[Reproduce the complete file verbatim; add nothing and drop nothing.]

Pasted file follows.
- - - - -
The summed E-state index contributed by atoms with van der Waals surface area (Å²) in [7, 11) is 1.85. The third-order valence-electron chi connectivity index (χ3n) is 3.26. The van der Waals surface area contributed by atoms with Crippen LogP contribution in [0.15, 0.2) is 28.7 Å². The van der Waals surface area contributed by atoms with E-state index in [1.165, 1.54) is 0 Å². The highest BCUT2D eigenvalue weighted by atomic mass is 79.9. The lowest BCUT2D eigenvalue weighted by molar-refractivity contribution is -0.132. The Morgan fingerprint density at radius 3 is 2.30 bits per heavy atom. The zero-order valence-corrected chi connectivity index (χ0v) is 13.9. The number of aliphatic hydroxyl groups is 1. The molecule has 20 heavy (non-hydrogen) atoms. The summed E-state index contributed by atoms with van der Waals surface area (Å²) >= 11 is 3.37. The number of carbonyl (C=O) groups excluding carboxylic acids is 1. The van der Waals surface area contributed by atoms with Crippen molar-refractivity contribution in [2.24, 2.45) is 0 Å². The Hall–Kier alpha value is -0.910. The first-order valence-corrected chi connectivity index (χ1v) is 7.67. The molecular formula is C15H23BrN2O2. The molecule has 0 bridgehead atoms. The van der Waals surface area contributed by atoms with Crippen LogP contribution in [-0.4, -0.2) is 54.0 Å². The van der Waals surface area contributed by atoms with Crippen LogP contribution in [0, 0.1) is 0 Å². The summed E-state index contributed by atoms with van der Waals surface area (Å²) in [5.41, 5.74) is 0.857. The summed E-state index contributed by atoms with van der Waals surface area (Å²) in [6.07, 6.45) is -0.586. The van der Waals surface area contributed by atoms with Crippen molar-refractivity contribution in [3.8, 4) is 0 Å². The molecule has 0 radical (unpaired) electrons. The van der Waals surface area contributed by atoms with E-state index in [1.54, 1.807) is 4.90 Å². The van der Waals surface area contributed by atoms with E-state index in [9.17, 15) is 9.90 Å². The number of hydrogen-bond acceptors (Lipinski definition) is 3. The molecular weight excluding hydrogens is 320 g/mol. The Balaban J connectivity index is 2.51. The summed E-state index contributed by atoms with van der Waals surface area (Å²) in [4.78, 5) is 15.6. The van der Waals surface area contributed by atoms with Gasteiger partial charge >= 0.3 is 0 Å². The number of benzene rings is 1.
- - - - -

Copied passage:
The summed E-state index contributed by atoms with van der Waals surface area (Å²) in [7, 11) is 1.85. The third-order valence-electron chi connectivity index (χ3n) is 3.26. The van der Waals surface area contributed by atoms with Crippen LogP contribution in [0.15, 0.2) is 28.7 Å². The van der Waals surface area contributed by atoms with E-state index in [1.165, 1.54) is 0 Å². The highest BCUT2D eigenvalue weighted by atomic mass is 79.9. The lowest BCUT2D eigenvalue weighted by molar-refractivity contribution is -0.132. The Morgan fingerprint density at radius 3 is 2.30 bits per heavy atom. The zero-order valence-corrected chi connectivity index (χ0v) is 13.9. The number of aliphatic hydroxyl groups is 1. The molecule has 20 heavy (non-hydrogen) atoms. The summed E-state index contributed by atoms with van der Waals surface area (Å²) >= 11 is 3.37. The number of carbonyl (C=O) groups excluding carboxylic acids is 1. The van der Waals surface area contributed by atoms with Crippen molar-refractivity contribution in [2.24, 2.45) is 0 Å². The Hall–Kier alpha value is -0.910. The first-order valence-corrected chi connectivity index (χ1v) is 7.67. The molecular formula is C15H23BrN2O2. The molecule has 0 bridgehead atoms. The van der Waals surface area contributed by atoms with Crippen LogP contribution in [-0.4, -0.2) is 54.0 Å². The van der Waals surface area contributed by atoms with Crippen LogP contribution in [0, 0.1) is 0 Å². The summed E-state index contributed by atoms with van der Waals surface area (Å²) in [5.41, 5.74) is 0.857. The summed E-state index contributed by atoms with van der Waals surface area (Å²) in [6.07, 6.45) is -0.586. The van der Waals surface area contributed by atoms with Crippen molar-refractivity contribution in [3.8, 4) is 0 Å². The molecule has 0 radical (unpaired) electrons. The van der Waals surface area contributed by atoms with E-state index in [1.54, 1.807) is 4.90 Å². The van der Waals surface area contributed by atoms with E-state index in [9.17, 15) is 9.90 Å². The number of hydrogen-bond acceptors (Lipinski definition) is 3. The molecular weight excluding hydrogens is 320 g/mol. The Balaban J connectivity index is 2.51. The summed E-state index contributed by atoms with van der Waals surface area (Å²) in [4.78, 5) is 15.6. The van der Waals surface area contributed by atoms with Gasteiger partial charge >= 0.3 is 0 Å². The number of benzene rings is 1.